World Mental Health Day is supposed to be a day when we bring mental health to the forefront of the public mind, talking about the stigmas surrounding it and the ways those that suffer with mental issues can get treatment. It’s supposed to be something that just sits in the back of all our minds after we see it, and  for those that are undiagnosed to possibly use it as a crutch to get over the mogul of suffering in silence and actually ask for help. But what I don’t like is seeing everyone trying to celebrate mental health issues, that they’re completely normal to have. Mental disorders are not normal. Mental disorders are anomalies that, were we an animal species, would be taken care of by Darwinism.

What I’m specifically talking about here is the tumblr-centred SJWsphere where everyone is a special snowflake just because they diagnosed themselves on WebMD, or are going to a therapist without having been referred there by a medical professional. It honestly infuriates me, because I know several people who have been diagnosed and are awaiting treatment because their local health services can’t deal with the influx of people who are waiting (I personally had to wait three months just to talk to someone after my evaluation, without being triaged based on severity). In fact what they’re really missing is a solid upbringing and a moral centre that has any gravitational pull beyond the self-centred ‘me too!’ culture that has enveloped some of my generation, some of the generations prior, and most of the generations henceforth. The ones that truly need help are the quiet ones, because in the big picture they’ve made themselves quiet to make sure that nobody will miss them, or they are too incapacitated from said mental health issue to speak up. It is their signals that are lost in that white noise of ignorance and narcissism.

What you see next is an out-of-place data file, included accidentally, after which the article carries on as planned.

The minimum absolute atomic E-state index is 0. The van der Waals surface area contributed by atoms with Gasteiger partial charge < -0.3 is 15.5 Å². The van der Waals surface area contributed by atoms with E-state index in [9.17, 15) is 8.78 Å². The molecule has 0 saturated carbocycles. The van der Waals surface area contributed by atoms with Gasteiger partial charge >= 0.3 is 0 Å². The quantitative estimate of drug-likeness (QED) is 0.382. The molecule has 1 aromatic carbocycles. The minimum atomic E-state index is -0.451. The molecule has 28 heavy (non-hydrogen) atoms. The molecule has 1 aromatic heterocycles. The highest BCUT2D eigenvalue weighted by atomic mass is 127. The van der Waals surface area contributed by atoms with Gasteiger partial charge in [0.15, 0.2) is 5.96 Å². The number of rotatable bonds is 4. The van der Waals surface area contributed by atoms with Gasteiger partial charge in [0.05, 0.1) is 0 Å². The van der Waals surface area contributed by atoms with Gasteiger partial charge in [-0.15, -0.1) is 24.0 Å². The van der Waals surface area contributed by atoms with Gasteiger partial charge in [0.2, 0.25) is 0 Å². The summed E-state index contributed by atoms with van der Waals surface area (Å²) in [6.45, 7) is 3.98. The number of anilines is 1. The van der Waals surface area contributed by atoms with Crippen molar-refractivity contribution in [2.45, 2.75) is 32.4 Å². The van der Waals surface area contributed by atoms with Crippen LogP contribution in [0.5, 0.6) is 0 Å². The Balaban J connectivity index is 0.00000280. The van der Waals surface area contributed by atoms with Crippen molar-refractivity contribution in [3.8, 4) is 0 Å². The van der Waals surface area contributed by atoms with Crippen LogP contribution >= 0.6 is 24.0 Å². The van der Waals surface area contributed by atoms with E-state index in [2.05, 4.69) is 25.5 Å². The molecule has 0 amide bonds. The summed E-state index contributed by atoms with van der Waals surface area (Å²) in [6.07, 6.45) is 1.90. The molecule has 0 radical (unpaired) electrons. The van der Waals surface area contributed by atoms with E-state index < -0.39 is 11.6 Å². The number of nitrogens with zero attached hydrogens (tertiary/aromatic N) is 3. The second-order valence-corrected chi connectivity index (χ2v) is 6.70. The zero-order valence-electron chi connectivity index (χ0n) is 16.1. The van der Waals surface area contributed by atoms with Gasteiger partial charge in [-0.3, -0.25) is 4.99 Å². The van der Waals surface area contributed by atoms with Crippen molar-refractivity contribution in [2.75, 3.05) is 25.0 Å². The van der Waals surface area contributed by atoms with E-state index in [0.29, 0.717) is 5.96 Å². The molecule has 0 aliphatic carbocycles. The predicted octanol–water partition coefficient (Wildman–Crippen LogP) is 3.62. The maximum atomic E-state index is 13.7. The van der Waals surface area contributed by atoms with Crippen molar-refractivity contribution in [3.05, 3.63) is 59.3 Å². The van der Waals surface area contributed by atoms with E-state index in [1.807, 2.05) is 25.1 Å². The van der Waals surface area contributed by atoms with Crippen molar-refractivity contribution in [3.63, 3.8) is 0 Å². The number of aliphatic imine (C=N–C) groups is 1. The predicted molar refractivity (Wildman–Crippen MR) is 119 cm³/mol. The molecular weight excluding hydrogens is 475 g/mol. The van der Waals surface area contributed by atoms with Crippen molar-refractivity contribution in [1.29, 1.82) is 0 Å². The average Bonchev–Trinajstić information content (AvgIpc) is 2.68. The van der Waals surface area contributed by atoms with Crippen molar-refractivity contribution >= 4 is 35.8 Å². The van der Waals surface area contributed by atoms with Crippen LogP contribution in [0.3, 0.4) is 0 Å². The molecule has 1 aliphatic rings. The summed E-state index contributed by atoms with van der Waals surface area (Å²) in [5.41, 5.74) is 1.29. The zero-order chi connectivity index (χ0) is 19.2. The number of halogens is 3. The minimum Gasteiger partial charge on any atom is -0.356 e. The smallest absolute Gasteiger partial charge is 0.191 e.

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“I ain’t Perfect.”

This blog entry is going to be a little personal. I would apologise for those that would find this kind of stuff boring, but what else did you expect other than personal stuff when you get onto my blog?